By Eric Crampton*
It turns out that you can both agree with Local Government New Zealand that we need to change how local government is financed, and with the Taxpayers’ Union that a lot of local governments could be more efficient.
I think we can manage to hit both targets with one instrument in this case: fixing how local government is financed can help to make local government more efficient.
I recently argued that even those who think that councils are terrible and wasteful should support giving councils more money, so long as that funding stream is structured to provide appropriate incentives to encourage growth.
The LGNZ report released this week investigates a few new mechanisms for improving council finances.
They very correctly note that central government offloads a host of regulatory compliance costs onto local government with little in the way of compensation for those costs – as central government also does to the private sector, I might add.
They also correctly note that tax exempt land, often owned or managed by central government, adds distortions and imposes a burden on other property owners then loaded with higher taxes to make up the difference.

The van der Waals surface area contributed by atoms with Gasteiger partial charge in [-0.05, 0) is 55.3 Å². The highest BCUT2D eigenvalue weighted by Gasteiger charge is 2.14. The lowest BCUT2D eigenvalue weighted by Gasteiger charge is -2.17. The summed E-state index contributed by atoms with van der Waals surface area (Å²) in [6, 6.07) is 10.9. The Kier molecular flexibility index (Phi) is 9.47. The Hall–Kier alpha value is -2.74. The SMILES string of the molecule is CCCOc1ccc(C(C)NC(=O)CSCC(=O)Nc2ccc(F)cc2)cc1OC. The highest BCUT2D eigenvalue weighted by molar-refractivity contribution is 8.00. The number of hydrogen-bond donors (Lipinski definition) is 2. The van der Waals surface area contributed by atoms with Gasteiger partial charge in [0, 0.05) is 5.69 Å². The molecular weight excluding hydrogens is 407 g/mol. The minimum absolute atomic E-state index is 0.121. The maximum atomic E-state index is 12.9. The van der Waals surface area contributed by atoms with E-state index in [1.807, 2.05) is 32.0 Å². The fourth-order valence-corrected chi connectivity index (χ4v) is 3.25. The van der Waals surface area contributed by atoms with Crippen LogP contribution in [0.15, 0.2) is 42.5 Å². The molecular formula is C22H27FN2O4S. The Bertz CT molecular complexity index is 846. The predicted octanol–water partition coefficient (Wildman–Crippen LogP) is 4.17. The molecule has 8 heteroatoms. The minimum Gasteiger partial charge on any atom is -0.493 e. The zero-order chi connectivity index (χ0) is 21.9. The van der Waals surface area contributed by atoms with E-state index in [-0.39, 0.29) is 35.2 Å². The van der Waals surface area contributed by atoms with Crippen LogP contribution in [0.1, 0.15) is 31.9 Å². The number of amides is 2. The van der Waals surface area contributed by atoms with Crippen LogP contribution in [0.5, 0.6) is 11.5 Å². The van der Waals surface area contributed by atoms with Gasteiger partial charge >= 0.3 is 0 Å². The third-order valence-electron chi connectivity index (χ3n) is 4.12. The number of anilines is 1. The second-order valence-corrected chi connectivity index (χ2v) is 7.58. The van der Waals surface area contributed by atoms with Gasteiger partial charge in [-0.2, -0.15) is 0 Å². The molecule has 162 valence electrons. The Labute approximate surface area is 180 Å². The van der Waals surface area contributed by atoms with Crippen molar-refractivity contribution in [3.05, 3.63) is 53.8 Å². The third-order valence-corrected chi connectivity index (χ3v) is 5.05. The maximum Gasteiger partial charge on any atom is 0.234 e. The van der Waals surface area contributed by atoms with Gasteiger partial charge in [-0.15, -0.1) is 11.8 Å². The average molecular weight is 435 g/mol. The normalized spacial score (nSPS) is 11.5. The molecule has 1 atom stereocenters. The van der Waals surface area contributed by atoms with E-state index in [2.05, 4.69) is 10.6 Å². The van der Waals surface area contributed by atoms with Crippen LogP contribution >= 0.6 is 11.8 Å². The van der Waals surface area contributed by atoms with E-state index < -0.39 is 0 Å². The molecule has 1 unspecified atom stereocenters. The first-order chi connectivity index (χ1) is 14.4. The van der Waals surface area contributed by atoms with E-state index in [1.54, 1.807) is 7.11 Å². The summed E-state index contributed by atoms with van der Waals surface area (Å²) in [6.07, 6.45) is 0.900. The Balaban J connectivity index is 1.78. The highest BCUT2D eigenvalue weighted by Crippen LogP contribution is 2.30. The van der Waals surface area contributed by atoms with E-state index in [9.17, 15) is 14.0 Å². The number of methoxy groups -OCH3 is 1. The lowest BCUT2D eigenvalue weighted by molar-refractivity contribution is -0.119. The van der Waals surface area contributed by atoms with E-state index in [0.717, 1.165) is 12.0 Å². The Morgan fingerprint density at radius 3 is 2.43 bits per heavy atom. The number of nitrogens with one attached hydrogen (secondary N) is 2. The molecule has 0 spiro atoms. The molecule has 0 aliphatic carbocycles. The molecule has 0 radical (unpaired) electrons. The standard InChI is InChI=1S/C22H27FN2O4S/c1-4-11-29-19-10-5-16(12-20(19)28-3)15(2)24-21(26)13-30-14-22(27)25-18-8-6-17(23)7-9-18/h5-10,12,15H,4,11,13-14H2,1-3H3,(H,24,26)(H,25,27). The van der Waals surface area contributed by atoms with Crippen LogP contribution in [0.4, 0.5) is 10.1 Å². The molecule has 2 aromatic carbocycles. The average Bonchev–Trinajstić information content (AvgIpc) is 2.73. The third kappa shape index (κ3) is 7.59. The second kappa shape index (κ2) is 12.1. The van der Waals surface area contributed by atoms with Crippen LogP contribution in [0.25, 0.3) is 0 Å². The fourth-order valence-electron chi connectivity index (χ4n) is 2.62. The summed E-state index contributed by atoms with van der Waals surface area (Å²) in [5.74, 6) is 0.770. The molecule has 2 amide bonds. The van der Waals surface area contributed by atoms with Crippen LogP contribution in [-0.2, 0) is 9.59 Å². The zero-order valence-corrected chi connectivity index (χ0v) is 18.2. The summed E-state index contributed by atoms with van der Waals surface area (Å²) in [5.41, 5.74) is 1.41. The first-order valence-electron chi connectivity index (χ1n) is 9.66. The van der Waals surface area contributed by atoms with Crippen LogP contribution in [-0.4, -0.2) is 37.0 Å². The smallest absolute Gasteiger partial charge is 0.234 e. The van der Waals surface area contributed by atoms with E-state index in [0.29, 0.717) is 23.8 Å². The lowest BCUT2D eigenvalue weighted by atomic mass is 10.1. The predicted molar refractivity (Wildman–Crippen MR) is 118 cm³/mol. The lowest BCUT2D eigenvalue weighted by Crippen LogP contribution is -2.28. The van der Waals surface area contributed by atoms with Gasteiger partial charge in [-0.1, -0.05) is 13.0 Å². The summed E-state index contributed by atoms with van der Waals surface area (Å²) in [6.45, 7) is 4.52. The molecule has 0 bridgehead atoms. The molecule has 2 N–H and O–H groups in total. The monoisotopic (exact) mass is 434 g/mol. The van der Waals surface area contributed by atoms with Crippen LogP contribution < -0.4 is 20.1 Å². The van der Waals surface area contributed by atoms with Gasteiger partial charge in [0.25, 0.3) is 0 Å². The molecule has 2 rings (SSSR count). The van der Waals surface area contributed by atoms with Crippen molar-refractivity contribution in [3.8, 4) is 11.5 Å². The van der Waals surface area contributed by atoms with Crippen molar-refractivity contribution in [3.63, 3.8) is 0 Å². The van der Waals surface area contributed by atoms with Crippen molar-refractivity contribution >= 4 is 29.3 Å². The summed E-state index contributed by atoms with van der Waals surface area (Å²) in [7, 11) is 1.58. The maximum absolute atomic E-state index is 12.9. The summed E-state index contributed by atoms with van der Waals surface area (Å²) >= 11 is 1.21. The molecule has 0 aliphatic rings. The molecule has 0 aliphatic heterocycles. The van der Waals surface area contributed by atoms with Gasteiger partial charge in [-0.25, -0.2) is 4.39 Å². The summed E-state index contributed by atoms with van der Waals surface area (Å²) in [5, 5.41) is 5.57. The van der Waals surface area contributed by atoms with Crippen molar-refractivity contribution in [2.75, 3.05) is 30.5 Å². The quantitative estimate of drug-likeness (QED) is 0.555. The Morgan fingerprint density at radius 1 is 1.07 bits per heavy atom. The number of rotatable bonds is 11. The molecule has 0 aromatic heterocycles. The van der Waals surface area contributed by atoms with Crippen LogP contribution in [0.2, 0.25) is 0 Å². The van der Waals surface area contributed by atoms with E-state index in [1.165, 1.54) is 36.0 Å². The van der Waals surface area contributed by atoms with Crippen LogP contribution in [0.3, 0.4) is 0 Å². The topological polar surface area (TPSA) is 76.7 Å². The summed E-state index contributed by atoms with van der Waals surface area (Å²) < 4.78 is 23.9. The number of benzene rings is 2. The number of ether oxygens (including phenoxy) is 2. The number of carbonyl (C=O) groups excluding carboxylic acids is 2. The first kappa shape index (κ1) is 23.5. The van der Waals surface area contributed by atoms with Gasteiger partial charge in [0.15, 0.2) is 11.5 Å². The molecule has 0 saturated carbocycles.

But the meat of the report is in its discussion of mechanisms for funding local government.
And, there is a lot there to like.
As in any report that canvasses a wide array of options, there are some that are really terrible ideas, like new locally levied taxes on billboards. Local income taxes can also prove very expensive in terms of the bad incentives then created for people to move just outside of the jurisdiction’s borders – as the report itself notes.
How can we provide a better funding stream to local government without introducing pernicious effects or bad incentives?
First, assess how much of central government’s tax take – GST, income tax, and company tax – comes from each of the different districts.
Then provide each district with a percentage of any increase over that base level. Councils that do a great job in encouraging development would be rewarded for it; those that do not, will not.
Councils then would have stronger incentive to compete for new firms and new housing developments.
To get more residents and more businesses, and thereby increase their share of the flow of funds from central government, they would have to do a better job than their neighbours in providing speedy and effective consenting, appropriate levels of public amenities, and reasonable property tax rates – basically, all of the things that firms have to do in competing for customers. And central government could finally stop worrying so much about local government performance.
Central government would have to be willing to share a bit.
But the returns could be well worth the investment.
The report deserves more than Prime Minister John Key’s peremptory dismissal.
*Eric Crampton is head of research at the New Zealand Initiative.